11 ways to transform arch-viz renders
01 The advantages of render elements
Organise your model into distinct zones, and you can take control of your renders later
Whether you’re working on a still or an animation, setting up a series
of render elements is vital.
The few minutes it takes to tick the list of extra passes you want will save you hours of post-production.
When deadlines get tight – as they usually do – having the right elements will save your skin.
V-Ray does elements well. We use it in 3ds Max, but it’s available for Maya, Rhino and SketchUp.
Taking the time to add specific wire colours to your geometry will be a godsend when you need masks later on and time is running out: you can use the colour of each object to mask it from the next.
At Uniform, we tend to use these elements for a typical still image: Wire Colour; Reflection; Refraction; Total Lighting; Shadows; ZDepth; Self Illumination; and Extra Tex.
This addition to the V-Ray set of materials is brilliant. In life, no object has edges that come to an infinite crisp edge.
When used in the bump slot for a material, VRayEdgesTex adds a small, user-controllable chamfer to every edge.
It can add a subtle detail to your objects or be used for a distinctive chamfer if needed.
If you want to use a traditional bitmap bump as well, just place it in a Mix map and keep your Mix at 50%.
Sometimes, when a deadline is approaching, you don’t have time to add the subtleties that your images really need. Manually chamfering everything would take an eternity, so it often gets forgotten about.
VRayEdgesTex’s small chamfers on the edges of your objects can help to pick out highlights and glints, and add that extra level of believability to your objects.
03 Modelled shops versus photographic shops
When producing images like the Westfield render, it’s important to strike the right balance between modelling detail in and using photos to achieve the level of detail required.
In an ideal world, where no deadlines exist, you’d model everything, but back in the real world you’ll need to save time somewhere.
The key is deciding which elements to model and which to use photos for.
In the Westfield render, the hotel lobby on the right was an important aspect of the shot: because it was relatively near the foreground, it was modelled and lit in 3D.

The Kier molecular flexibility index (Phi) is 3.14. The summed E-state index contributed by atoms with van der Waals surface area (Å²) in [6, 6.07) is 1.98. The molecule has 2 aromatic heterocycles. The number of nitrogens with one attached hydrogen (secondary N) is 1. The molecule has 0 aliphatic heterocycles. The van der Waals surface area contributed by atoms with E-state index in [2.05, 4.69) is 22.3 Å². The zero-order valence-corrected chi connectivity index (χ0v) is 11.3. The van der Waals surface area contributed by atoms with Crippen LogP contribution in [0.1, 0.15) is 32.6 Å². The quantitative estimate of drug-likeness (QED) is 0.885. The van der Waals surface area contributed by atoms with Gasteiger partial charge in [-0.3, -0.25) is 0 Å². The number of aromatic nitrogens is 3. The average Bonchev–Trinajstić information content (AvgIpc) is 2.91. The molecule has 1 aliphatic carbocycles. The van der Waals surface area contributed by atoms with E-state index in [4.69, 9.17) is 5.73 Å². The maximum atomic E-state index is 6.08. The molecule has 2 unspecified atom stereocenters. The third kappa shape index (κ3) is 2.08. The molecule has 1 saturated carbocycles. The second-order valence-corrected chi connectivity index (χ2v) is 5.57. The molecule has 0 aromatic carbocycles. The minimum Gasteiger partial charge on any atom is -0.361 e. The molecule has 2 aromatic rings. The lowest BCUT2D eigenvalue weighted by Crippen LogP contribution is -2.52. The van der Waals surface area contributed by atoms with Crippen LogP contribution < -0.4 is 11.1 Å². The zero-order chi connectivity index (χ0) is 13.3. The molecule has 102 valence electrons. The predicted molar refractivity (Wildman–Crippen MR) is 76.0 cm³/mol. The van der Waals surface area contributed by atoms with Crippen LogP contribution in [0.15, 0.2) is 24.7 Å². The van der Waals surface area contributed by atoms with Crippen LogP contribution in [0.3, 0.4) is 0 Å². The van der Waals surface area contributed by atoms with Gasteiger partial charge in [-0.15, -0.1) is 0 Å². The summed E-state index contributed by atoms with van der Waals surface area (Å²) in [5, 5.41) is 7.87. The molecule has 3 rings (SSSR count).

The shop on the far left was earmarked for a specific retailer, so photographs were taken of an existing store in similar light conditions to capture the right detail and feel. It would have been a waste of time modelling the mannequins!
The extra shop fronts further back in the shot are all partially covered by people, so photos were used for these as well.
It would have taken days to model these, whereas shooting the right photo took a few hours.
Crucially, saving time on the shop fronts meant we had more time in the project schedule to light the building and make sure the people sat in right.
04 Chromatic aberration
Chromatic aberration is the bane of digital photographers.
It usually occurs towards the edges of photographs and is noticeable as the blurring of objects and a slight distortion of colours.
Many photographers spend a lot of time trying to get rid of it in their photos – but CG artists can subtly add it into images to make them appear more ‘real’.
You can add the effect in Photoshop, but you can also achieve similar results in most 2D image editors or compositors.
It’s best to add chromatic aberration as the final step in your workflow.
In Photoshop, select Filter > Lens Correction and choose Custom rather than Auto Correction.
The values will change depending on your image, but it’s good to take the Fix Red/Cyan Fringe down to, say, -15 and put the Fix Green/Magenta Fringe up to 15.
This creates a nice colour offset towards the edges of the image. It’s subtle, but it will really make a difference.
05 Finishing touches with blending modes
A great (and quick) trick to give your images a bit more punch is to experiment with blending modes.
All 2D photo editors and compositing tools will have blending modes.
By duplicating a collapsed version of your image and changing its blending mode to either Soft Light or Hard Light, you’ll instantly get more contrast and punch.
If you knock it back to a percentage that feels right, and mask it out in areas that don’t need it (usually the darkest parts of the image), it will quickly become a trick that you apply to all your images.
Sometimes, making the duplicated layer black-and-white helps, especially on areas such as grass and foliage. Try it out by going back to some of your past images and applying the style to see what effect it has.
06 Calculators within 3D software
One lesser-known feature of 3ds Max is the built-in calculator.
When you’re in any numerical input field, press [Ctrl]+[N] to pop up a calculator that enables you to get a result and paste it into your field.
You can do similar things in most 3D software; in Cinema 4D, you can type arithmetic expressions into every input box. To make something 33% bigger, for instance, type in * 1.33.
Click next for more tips…
on Friday, September 2nd, 2011 at 11:50 am under Guides, Tutorials.
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Tags: arch-viz, composition, hot, Photoshop, reflections, rendering